The Robin Cancer Trust is a local charity based in Colchester. Their aim is to raise awareness in germ cell cancer which includes testicular and ovarian cancer in 16-35 year olds. This is right in the Young Farmers age range.
More than 300 people attended the event which consisted of members, subscribers and business associates. Local agricultural machinery firm Crawfords were the main sponsors for the evening.
Essex Young Farmers raised more than £5,000 for the charity during the evening through their heads or tails competition, which involved eliminating everyone who was not standing with their hands on their heads until there were just two left. The winner took home a three litre jeroboam of champagne.
The live auction was run by Kitt Speakman, a local farmer from Little Braxsted. The lots included half a day on a sailing barge in Norfolk, which raised £1,770 alone; a woven silk tie and anniversary book from James Purdey and Sons, the London gun makers; and lunch for two at Tattersalls, the bloodstock auctioneers in Newmarket. The evening was organised by Victoria Freeman, county ball organiser and Hannah Kelsey, Essex Young Farmers county chairman.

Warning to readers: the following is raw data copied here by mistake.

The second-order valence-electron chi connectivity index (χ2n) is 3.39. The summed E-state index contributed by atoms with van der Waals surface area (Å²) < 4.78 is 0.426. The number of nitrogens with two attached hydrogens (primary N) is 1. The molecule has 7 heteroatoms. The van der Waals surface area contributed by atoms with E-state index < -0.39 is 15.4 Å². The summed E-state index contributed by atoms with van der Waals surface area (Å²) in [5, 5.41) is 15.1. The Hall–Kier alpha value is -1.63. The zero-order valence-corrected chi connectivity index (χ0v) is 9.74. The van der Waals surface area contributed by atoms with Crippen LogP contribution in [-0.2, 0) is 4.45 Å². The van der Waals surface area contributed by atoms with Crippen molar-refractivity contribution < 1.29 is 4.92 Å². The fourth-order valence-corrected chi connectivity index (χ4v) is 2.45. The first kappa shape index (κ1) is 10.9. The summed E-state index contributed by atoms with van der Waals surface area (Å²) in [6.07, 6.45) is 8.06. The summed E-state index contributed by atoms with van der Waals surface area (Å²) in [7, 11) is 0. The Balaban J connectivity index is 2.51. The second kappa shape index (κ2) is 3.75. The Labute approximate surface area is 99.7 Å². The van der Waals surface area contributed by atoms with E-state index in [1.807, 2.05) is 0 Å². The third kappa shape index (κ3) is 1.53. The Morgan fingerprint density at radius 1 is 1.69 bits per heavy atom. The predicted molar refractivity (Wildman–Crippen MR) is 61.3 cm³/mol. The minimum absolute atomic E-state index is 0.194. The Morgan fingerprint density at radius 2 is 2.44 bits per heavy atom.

“This was the first of the balls which we plan to run bi annually, so it was a brilliant result,” said Ms Kelsey. “We have had county balls before, but they have been for anniversaries.” The ball is one of the main events in Essex Young Farmers’ calendar: the next one is their show, which brings 14,000 people through the gate in one day.
Essex Young Farmers had raised money for the RCT before, but at club rather than county level. “As chairman, I wanted to support the RCT this year,” Ms Kelsey said. Toby Freeman, the RCT’s founder and chief executive, went to the ball with his wife, and said it was an “absolutely incredible” night. The money raised will be used to do everything “bigger and better,” he said – including putting 10,000 awareness leaflets in the hands of 18 year olds at university freshers fairs in a 70 mile radius around Colchester.
The RCT was founded in 2012 following the death of Robin Freeman, aged just 24, after he was diagnosed with germ cell cancer in January 2011.
Germ cell cancers are more than 90% curable if detected early, which is why the RCT aims to educate young men and women about the signs and symptoms to increase the chances of early detection and save lives.
The RCT currently runs two separate awareness campaigns, Talking Bollocks is the testicular cancer awareness campaign and You’re Not Ovary-acting is the ovarian cancer campaign.
Check out hundreds of photos from the ball on our Facebook page